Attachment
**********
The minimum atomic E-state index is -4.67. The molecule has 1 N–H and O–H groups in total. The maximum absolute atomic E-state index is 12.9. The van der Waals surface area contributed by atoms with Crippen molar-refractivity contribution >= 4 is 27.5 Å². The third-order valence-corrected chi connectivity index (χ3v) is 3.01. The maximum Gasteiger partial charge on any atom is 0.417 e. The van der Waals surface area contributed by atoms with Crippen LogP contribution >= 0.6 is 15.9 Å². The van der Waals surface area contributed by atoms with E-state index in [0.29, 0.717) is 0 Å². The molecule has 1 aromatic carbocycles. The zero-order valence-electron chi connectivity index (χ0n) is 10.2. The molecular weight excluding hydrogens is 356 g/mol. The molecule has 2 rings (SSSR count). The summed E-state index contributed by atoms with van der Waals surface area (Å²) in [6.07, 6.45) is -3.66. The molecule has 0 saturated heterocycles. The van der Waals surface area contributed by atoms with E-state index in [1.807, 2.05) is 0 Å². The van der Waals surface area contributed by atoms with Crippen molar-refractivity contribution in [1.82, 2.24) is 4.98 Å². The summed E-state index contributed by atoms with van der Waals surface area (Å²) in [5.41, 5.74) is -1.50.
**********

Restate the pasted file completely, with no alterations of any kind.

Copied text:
The minimum atomic E-state index is -4.67. The molecule has 1 N–H and O–H groups in total. The maximum absolute atomic E-state index is 12.9. The van der Waals surface area contributed by atoms with Crippen molar-refractivity contribution >= 4 is 27.5 Å². The third-order valence-corrected chi connectivity index (χ3v) is 3.01. The maximum Gasteiger partial charge on any atom is 0.417 e. The van der Waals surface area contributed by atoms with Crippen LogP contribution >= 0.6 is 15.9 Å². The van der Waals surface area contributed by atoms with E-state index in [0.29, 0.717) is 0 Å². The molecule has 1 aromatic carbocycles. The zero-order valence-electron chi connectivity index (χ0n) is 10.2. The molecular weight excluding hydrogens is 356 g/mol. The molecule has 2 rings (SSSR count). The summed E-state index contributed by atoms with van der Waals surface area (Å²) in [6.07, 6.45) is -3.66. The molecule has 0 saturated heterocycles. The van der Waals surface area contributed by atoms with E-state index in [1.807, 2.05) is 0 Å². The van der Waals surface area contributed by atoms with Crippen molar-refractivity contribution in [1.82, 2.24) is 4.98 Å². The summed E-state index contributed by atoms with van der Waals surface area (Å²) in [5.41, 5.74) is -1.50.